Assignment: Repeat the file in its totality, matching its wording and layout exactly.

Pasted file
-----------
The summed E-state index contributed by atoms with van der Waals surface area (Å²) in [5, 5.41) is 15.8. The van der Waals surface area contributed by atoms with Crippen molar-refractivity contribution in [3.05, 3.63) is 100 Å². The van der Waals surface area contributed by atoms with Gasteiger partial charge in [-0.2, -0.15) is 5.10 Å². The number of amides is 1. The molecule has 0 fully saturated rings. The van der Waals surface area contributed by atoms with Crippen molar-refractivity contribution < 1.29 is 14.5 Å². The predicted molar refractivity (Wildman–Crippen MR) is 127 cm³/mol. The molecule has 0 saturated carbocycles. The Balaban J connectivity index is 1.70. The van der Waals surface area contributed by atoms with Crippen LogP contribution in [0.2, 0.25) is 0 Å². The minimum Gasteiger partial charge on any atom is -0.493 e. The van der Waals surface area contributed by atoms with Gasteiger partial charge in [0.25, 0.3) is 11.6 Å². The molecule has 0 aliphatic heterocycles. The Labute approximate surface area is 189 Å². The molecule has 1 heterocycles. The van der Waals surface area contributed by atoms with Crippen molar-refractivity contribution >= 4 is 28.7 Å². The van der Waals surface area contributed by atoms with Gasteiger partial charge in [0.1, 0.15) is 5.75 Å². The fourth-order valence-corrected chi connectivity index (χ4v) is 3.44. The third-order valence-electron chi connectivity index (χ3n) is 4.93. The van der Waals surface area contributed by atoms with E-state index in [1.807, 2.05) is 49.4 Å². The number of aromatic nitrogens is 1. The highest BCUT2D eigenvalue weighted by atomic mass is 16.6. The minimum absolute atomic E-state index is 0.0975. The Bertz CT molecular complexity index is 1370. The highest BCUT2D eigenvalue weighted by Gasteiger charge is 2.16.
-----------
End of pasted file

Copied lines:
The summed E-state index contributed by atoms with van der Waals surface area (Å²) in [5, 5.41) is 15.8. The van der Waals surface area contributed by atoms with Crippen molar-refractivity contribution in [3.05, 3.63) is 100 Å². The van der Waals surface area contributed by atoms with Gasteiger partial charge in [-0.2, -0.15) is 5.10 Å². The number of amides is 1. The molecule has 0 fully saturated rings. The van der Waals surface area contributed by atoms with Crippen molar-refractivity contribution < 1.29 is 14.5 Å². The predicted molar refractivity (Wildman–Crippen MR) is 127 cm³/mol. The molecule has 0 saturated carbocycles. The Balaban J connectivity index is 1.70. The van der Waals surface area contributed by atoms with Crippen LogP contribution in [0.2, 0.25) is 0 Å². The minimum Gasteiger partial charge on any atom is -0.493 e. The van der Waals surface area contributed by atoms with Gasteiger partial charge in [0.25, 0.3) is 11.6 Å². The molecule has 0 aliphatic heterocycles. The Labute approximate surface area is 189 Å². The molecule has 1 heterocycles. The van der Waals surface area contributed by atoms with Crippen molar-refractivity contribution >= 4 is 28.7 Å². The van der Waals surface area contributed by atoms with Gasteiger partial charge in [0.1, 0.15) is 5.75 Å². The fourth-order valence-corrected chi connectivity index (χ4v) is 3.44. The third-order valence-electron chi connectivity index (χ3n) is 4.93. The van der Waals surface area contributed by atoms with E-state index in [1.807, 2.05) is 49.4 Å². The number of aromatic nitrogens is 1. The highest BCUT2D eigenvalue weighted by atomic mass is 16.6. The minimum absolute atomic E-state index is 0.0975. The Bertz CT molecular complexity index is 1370. The highest BCUT2D eigenvalue weighted by Gasteiger charge is 2.16.